19 Diode: Reverse Bias Figure directly from: Electronics A Systems Approach, 4 th edition, by Neil Storey, Pearson (Prentice Hall) In Reverse Bias - the p-type side is made negative with respect to the n- type side and the depletion layer expands. The height of the potential barrier increases and this reduces the number of majority charge carriers that can cross the junction. Diffusion current < Drift current and the drift current dominates; however, drift current is determined by the rate of thermal generation of minority carriers and at room temperature this is only a few nano-amps (in small devices)
20 Forward Biasing a PN-Junction Passing current through in a forward direction When device conducting (current flow n p), threshold voltage appears as voltage drop across junction e.g. Si junction, voltmeter = 0.7V N.B. V Th for Si = 0.7V V Th for Ger = 0.3V Fig (d) Forward-biased PN junction acts as closed switch with small resistance Switch opens again, when applied voltage drops < V Th needed for n p
21 Reverse Biasing a P-N Junction p-side made more negative with respect to the n-side Reverse-biased PN Junction High resistance No current flow (leakage) => no voltage drop (e.g. voltmeter=10v) Essentially open switch
24 Diode: Worked Examples Solution of (a) I=0mA and V=6V Solution of (b) I=(Vs-Vpn)/R I=6.08mA (i.e. V R = 7.3V, taking Vpn=0.7V)
25 Diode: Simple Ideal-Diode Model The ideal diode acts as a short circuit for forward currents and as an open circuit with reverse voltage applied.
26 Diode: Forward Characteristic (Ideal-Diode) I I V V B including the barrier potential V i i Forward Biased Diode Model i With barrier potential + V B Reverse Biased Diode Model +
27 Diode Voltage/Current Characteristic Summary From: Electrical Engineering: Principles and Applications, 3 rd Ed. Allan R. Hambley, 2005 Pearson Education, Inc.
28 Diode: Voltage/Current characteristic From: Electrical Engineering: Principles and Applications, 3 rd Ed. Allan R. Hambley, 2005 Pearson Education, Inc.
29 Diode Voltage/Current characteristic
30 Diode: Forward/Reverse Current We can approximately model current through a pn junction as: = / 1 This is known as the Shockley Equation, where, I is the current through the junction I s is a constant called the reverse saturation current e is the electronic charge V is the applied voltage Ƞ (eta) is a constant in the range of 1-2 (for example: 1 for germanium and 1.3 for silicon) k is Boltzmann s constant ( J/K) T is the absolute temperature If we assume that Ƞ = 1, then = / 1 In Reverse bias: At room temperatures if V is less than -0.1 then the exponential is very small, so: = 0 1 = In Forward bias: At room temperatures if V is greater than +0.1 then the exponential is large compared to -1, so: = / At room temperatures e/kt = 40V -1 so we can say: = 40 Figure From: Electrical Engineering: Principles and Applications, 3 rd Ed. Allan R. Hambley, 2005 Pearson Education, Inc.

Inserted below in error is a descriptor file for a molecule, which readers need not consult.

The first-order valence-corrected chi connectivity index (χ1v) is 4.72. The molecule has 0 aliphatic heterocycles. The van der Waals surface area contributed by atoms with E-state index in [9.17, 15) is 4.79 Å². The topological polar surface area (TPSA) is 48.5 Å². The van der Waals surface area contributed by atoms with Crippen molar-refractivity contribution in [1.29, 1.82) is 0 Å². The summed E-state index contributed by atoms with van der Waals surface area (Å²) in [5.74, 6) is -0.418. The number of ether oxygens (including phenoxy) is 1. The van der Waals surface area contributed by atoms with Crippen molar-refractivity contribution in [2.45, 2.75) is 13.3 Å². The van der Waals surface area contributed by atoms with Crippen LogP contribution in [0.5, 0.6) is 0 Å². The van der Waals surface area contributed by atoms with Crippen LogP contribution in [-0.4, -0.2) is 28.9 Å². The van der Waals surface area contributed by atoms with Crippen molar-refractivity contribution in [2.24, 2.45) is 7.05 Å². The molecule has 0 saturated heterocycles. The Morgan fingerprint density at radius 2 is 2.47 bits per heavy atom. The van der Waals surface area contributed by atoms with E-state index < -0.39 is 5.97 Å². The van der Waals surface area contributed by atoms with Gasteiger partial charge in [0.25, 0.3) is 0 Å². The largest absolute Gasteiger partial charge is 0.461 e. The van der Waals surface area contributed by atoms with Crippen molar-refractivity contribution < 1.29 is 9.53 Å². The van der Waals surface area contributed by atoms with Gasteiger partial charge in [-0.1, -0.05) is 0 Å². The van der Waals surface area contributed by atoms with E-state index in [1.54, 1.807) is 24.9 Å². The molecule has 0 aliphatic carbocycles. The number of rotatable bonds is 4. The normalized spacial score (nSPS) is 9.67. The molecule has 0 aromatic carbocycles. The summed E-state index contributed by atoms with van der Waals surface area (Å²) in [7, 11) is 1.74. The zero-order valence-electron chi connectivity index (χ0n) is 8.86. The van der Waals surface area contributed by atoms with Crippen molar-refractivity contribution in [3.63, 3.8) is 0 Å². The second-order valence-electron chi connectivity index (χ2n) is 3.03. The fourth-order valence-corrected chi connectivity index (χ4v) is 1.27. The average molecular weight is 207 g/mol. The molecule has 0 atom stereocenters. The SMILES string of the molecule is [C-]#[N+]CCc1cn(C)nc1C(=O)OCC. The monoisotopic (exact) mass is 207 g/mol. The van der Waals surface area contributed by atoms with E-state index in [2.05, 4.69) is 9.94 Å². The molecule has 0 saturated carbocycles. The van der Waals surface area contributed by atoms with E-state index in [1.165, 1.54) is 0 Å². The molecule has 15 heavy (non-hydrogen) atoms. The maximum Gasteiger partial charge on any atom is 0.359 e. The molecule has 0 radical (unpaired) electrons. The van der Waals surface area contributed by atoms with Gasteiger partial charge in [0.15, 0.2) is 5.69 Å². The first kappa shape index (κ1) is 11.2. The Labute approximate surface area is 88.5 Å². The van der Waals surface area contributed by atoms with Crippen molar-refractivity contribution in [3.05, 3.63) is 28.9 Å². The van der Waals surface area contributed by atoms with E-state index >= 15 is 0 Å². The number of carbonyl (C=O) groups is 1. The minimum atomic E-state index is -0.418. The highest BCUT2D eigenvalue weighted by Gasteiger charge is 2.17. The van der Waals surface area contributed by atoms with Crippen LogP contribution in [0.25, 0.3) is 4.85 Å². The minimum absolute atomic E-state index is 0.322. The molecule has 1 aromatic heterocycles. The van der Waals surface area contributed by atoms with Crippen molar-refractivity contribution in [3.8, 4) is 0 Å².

31 Diode Application: Half-Wave Rectifier From: Electrical Engineering: Principles and Applications, 3 rd Ed. Allan R. Hambley, 2005 Pearson Education, Inc.
32 Diode Application: Half-Wave Rectifier (with smoothing) From: Electrical Engineering: Principles and Applications, 3 rd Ed. Allan R. Hambley, 2005 Pearson Education, Inc.
33 Diode Application: Full-Wave Rectifier From: Electrical Engineering: Principles and Applications, 3 rd Ed. Allan R. Hambley, 2005 Pearson Education, Inc.
34 Load Line (Slide 1) V = R. i + SS We know R and V SS. What are i D and v D? D v D
35 V SS = R.i D + v D. Load Line (Slide 2) Need a second equation to solve for both i D and v D. Can use Shockley equation for this, or draw both on a graph.
36 Load Line (Slide 3)
37 Load Line (Slide 4) Example 10.1 V SS = 2V, R = 1kΩ. Find i D and v D. Find intercepts of load line with axes: V SS = R.i D + v D, so v D = 0 i D = V SS /R = 2mA. Similarly i D = 0 v D = 2V.
38 Load Line (Slide 5) So, what are i D and v D? For this diode characteristic: i D = 1.3mA and v D = 0.7V
39 Load Line (Slide 6) Example 10.2 V SS = 10V, R = 10kΩ. Find i D and v D. Find intercepts of load line with axes: V SS = R.i D + v D, so v D = 0, and i D = V SS /R = 1mA. i D = 0 v D = 10V (off the page!) so try v D = 2, which gives i D = 0.8mA.
40 Zener Diodes Diodes that are intended to operate in the breakdown region are called Zener diodes.
41 Zener diode Recall for a regular diode: Reverse biased diode: No Current flow Unless V RB > V breakdown (50V) Reverse breakdown Large reverse current If not limited, diode burnout! Regular Diode Voltage/Current Transfer Characteristic Now: A Zener Diode Same as regular Diode But designed to allow controlled reverse Current flow with reduced breakdown voltage ( Zener Voltage - V ZK ) E.g. V ZK = 10V Reverse conducting mode - V ZK appears across device (remember V Th appearing across forward conducting diode) Exploit constant voltage, e.g. voltage regulation + V ZK
42 Zener Diodes 1
43 Zener Diodes 2 V SS + R.i D + v D = 0 (note that i D is in anode-cathode direction.) If we change V SS, v D remains nearly constant. Acts as voltage regulator.
44 Zener Diodes 3
45 Zener Diodes 4 Example 10.3 R = 1kΩ; find v D for V SS = 15V and for V SS = 20V. Although V SS changes by 5V, v D changes by only 0.5V; this is called regulation.